The Attachment Theory: How Childhood Attachment Affects Adult Relationships

The Attachment Theory How Childhood Attachment Affects Adult Relationships

The attachment Theory: How our attachment style determines everything in our relationships… from who we want as our partners to how our relationships will end.

This article will help you understand how attachment patterns in adult intimate relationships are guided by the emotional bonds developed at the initial phases of childhood.

To start with, What is attachment?

Attachment is a deep and enduring emotional connection that connects you with another person across time and space. 

What does The attachment theory say

The attachment theory was developed by British psychoanalyst John Bowlby. 

He believed that during the first six months of life, children need to develop a close emotional relationship with one primary caregiver. 

That could be your loving mother or your caring father. This is important for normal social and emotional development of every child.

When a child shares a strong emotional bond with their parents, it builds a secure attachment. This makes them feel safe and have a positive view of life. 

But when a child shares a weak emotional relationship with their parents, it leads to an insecure attachment. This makes them feel insecure, afraid and have a negative mindset throughout life.

John Bowlby believed that when infants are separated from their parents, they become desperate to find them. Not only do children try to prevent separation from their primary caregiver, they also try various things, like – crying, clinging and searching – to find their missing parent. 

According to Bowlby’s theory, these attachment behaviors are adaptive responses to separation from a primary caregiver who offers care, support and protection.

Understanding Attachment Theory

To put it simply, the attachment theory says that 

If our bonding with our primary caregiver is strong, we develop a sense of security in us, we know that we have a safe place to return to, as such we grow up to be confident and positive adults who feel independent to explore around them.

However if this bonding is not strong, there comes a sense of insecurity. The child either turns out to be an anxious individual or an avoidant personality or both. This hampers his trust in people and his surroundings which makes him reserved, negative and lack confidence.

Patterns of attachment 

The pattern of attachment we develop helps us build and maintain emotional connection with others and determine our intimacy in relationships.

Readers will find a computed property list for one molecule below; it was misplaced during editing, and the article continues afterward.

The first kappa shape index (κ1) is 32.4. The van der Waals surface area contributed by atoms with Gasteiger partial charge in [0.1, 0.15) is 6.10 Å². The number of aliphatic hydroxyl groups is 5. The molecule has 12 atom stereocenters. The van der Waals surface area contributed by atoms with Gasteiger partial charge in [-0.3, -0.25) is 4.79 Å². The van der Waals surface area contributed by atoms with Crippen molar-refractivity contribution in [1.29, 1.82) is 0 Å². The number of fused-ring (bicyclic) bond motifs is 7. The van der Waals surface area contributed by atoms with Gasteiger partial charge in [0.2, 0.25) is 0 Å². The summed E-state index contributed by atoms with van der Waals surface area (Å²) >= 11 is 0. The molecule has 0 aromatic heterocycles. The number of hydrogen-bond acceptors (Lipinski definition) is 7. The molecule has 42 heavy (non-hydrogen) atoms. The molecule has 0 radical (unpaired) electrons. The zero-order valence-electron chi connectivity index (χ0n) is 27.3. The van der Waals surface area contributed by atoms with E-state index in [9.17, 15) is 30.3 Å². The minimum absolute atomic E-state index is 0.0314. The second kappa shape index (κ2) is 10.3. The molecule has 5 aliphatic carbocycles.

Depending on the care a child experiences, there are four patterns of attachment that can develop in early childhood: 

  1. Secure 
  2. Anxious Ambivalent 
  3. Anxious Avoidant, and 
  4. Disorganized 

How our attachment pattern affects us as adults

The bond we share with our parents as children is important for our subsequent emotional development. 

Our childhood attachment patterns determine the overall attachment style in our adult life

  • How we connect with someone romantically, and 
  • How we emotionally respond when a loved one is separated from us

Read also – Attachment Theory Explains Why Your Relationships Fail

To understand the different attachment patterns in childhood and its effects on adult life, let us consider the stories of 4 best friends – Diana, Tina, Rebecca and Allison

All of them are the best of friends and live with their respective parents, But they have very different stories running in their lives.

Let’s take a look. Shall we?

1. Diana’s story (Secure attachment)

Diana is a happy girl who loves her parents. Her parents love her and take good care of her. She feels secure around her parents and feels comfortable and confident to explore her environment in the presence of her parents.

However, she restricts her exploration when her parents are not around her. She becomes distressed and worried when her parents are not nearby or separated from her.

But when she is reunited with her parents, Diana becomes happy again. She settles down and feels comfortable around them.

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